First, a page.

Burhan Killing: Did Mufti Govt Underestimate Impact of Encounter?

Youngsters pelt stones at poilcemen  in Srinagar on July 10, 2016. (Photo: IANS)
Youngsters pelt stones at poilcemen in Srinagar on July 10, 2016. (Photo: IANS)

Burhan Killing: Did Mufti Govt Underestimate Impact of Encounter?

The current phase of unrest triggered by rebel Burhan Muzaffar’s killing has led to 23 deaths, even as Delhi flies in more paramilitary troops to fill the void created by a demand-supply mismatch. Securing the twin tracks leading to the cave-shrine of Amarnath needs a lot of human resource, in which one key element is missing: new recruits are not adequately briefed about the situation and inevitability of restrain.

Mehbooba’s PDP-BJP government is still confused whether to trust the restraint that her cops are exhibiting, or allow them to face the mobs, armed with bamboo sticks, shields and pellet guns.

Lessons From Wani’s Encounter

The government is now evaluating the significance of Burhan, the young rebel who evolved into an icon over the last last six years and dwarfed even the biggies in his death. His funeral prayers are now being admitted as a historic first. The government asked uncomfortable questions to the state police about Burhan: Was it completely unaware of his stature? Why did it not ensure adequate security measures before announcing the “kill”?

Burhan represents a new phenomenon in Kashmir militancy. At a time when foreign fighters have thinned down and not many locals are picking up the gun, he successfully broke the psychological barriers to convey, ‘Yes, I can’.

Unlike his predecessors, Burhan was not an ISI-trained militant. He never crossed the LoC. At 15, which is not quite an age for becoming ideologically motivated, Burhan plunged into militancy. He armed himself by snatching weapons from the cops and set his own rules and fathered a homegrown militancy.

Larger than Life Persona

A handsome boy, donning battle-fatigues, he used his picture-perfect image to convey “politically correct” things through the social networking sites.

Son of the turmoil (born in 1995), Burhan was the first Kashmir rebel who had convincing arguments, communicated with the people directly and lived the idea of a militancy of his own. This helped him baptise 120 teenagers into militancy thereby, diluting the security force’s claim that only illiterates and social have-nots rebel.

This created his larger-than-life image, making his stature taller in his death than when he was alive. Part of the folklore, Wani was the only rebel whose killing led to mass unrest. Though police had almost 12 cases against him, history will remember Burhan as Kashmir’s first virtual rebel who displayed an AK-47 but had web as his sole weapon.

Centre’s Cosmetic Measures

In Burhan’s death, the Kashmiri youth felt the fall of an icon who was part of their routine browsing experience. It triggered fierce reaction against the vast security-network that has remained unchanged for a long time. The number of militants and violent incidents have fallen sharply over the years, but the physical and the legal infrastructure that Delhi built to crush militancy have remained.

Cosmetic changes were largely limited to Srinagar. In 2009, the government informed the state legislature that Kashmir had 258 garrisons. Since then, 84 camps were removed, of which 10 were in Srinagar alone. The people view the mushrooming of the garrisons operating with the backing of the Disturbed Areas Act and enjoying immunity under AFSPA as the state’s main tools for managing Kashmir.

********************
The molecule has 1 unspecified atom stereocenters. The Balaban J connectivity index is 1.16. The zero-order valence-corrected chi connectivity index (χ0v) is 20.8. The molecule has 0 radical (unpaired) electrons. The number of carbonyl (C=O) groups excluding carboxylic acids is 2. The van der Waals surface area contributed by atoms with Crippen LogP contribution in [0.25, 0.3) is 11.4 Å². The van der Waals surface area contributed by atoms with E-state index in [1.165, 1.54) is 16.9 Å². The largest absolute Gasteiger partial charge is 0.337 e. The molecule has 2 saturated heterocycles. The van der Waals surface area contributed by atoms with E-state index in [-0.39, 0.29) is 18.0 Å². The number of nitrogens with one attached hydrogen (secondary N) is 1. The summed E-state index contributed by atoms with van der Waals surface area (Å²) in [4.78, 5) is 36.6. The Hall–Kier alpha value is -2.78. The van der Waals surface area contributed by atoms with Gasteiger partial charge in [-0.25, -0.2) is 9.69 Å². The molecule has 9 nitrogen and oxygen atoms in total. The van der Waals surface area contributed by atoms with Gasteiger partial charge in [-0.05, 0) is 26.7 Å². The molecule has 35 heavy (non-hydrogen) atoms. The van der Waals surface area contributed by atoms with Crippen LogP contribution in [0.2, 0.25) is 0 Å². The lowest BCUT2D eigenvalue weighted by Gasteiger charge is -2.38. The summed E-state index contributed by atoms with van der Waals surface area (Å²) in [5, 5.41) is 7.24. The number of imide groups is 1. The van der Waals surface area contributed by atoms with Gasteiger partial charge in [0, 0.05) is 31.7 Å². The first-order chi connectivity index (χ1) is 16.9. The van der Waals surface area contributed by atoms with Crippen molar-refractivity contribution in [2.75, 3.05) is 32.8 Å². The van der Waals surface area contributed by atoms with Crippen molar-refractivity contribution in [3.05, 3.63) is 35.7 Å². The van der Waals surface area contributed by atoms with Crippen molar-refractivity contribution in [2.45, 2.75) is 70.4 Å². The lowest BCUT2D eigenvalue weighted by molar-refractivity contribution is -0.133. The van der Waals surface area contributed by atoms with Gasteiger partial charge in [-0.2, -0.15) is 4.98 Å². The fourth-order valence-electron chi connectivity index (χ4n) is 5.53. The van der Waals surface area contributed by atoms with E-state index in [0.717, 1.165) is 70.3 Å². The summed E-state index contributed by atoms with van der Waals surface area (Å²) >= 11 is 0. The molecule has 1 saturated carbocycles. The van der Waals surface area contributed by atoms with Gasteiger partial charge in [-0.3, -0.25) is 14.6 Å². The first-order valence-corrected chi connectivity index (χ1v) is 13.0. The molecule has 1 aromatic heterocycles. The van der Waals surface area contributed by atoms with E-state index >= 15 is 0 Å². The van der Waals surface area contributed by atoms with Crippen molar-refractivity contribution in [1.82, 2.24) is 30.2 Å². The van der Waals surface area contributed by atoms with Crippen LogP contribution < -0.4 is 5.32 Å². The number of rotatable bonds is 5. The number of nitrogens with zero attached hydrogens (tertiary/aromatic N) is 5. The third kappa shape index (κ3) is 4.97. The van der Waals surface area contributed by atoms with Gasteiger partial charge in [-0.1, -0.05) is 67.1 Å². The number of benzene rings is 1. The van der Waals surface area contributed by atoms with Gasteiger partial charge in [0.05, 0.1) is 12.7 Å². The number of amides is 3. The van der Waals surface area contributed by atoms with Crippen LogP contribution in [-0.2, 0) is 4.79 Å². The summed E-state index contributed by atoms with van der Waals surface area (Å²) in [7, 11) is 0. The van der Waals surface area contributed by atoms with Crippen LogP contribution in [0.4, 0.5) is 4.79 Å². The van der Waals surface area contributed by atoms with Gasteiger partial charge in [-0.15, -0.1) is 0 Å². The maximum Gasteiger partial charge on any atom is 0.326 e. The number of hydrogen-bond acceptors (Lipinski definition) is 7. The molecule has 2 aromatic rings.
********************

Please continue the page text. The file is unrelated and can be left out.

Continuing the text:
Protesters clash with security personnel in Baramulla of Jammu and Kashmir on July 11, 2016. (Photo: IANS)
Protesters clash with security personnel in Baramulla of Jammu and Kashmir on July 11, 2016. (Photo: IANS)

The Unrest of 2010

In 2010, when Burhan rebelled, 120 civilians were killed in the aftermath of the death of Tufail Mattoo, a student. Since then, no action has been taken against any of the police and security officials who resorted to firings that took the lives of civilians. The police investigated some of the cases without offering any evidence related to the boy’s killers. This forced a closure of Kashmir for five months.

The ruling PDP-BJP coalition has indirectly contributed to the unrest. For allying with the BJP, the PDP might have got a better deal by “de-fanging” the party on key issues concerning Kashmir, but it has not helped undo the mass perception. People generally felt cheated as the PDP incited passions against the BJP, only to later ally with it.

Discomfort with BJP Manifests Itself

Historically, unionists have always hawked Kashmir’s accession with secular India. All of a sudden, when the ruling “communal” party in Delhi is making an entry into the state that has remained at the core of its integrationist politics, street discomfort dominates the mass perception. Denying the ideological opposition the space it deserves, dithering on re-engaging them and scuttling peace-making efforts with Pakistan are other issues that have contributed to the discontent since March 2015.

Nobody in Srinagar is in a position to foresee normalcy, especially at the peak of a tourist season with a yatra midway. Cops get into statistical comparisons of daily deaths, a pattern they devised at the peak of militancy, to paint their own hypothesis. Politicians hope fathers will reign in their wards and avoid deadly confrontations. Ground officials say Kashmir will bounce back to normalcy once they are able to break the killing-protesting-killing cycle.

Caught in curfew and enforced mourning, enraged people see Ms Mufti enter into the Omar Abdullah phase of governance.

(The writer is an editor with Kashmir Life)

Also read:

Did BJP’s Hindutva Agenda Stifle Peacemaking in Kashmir?

Tere Khoon Se Inquilab Aayega: Kashmir Burns After Wani’s Death

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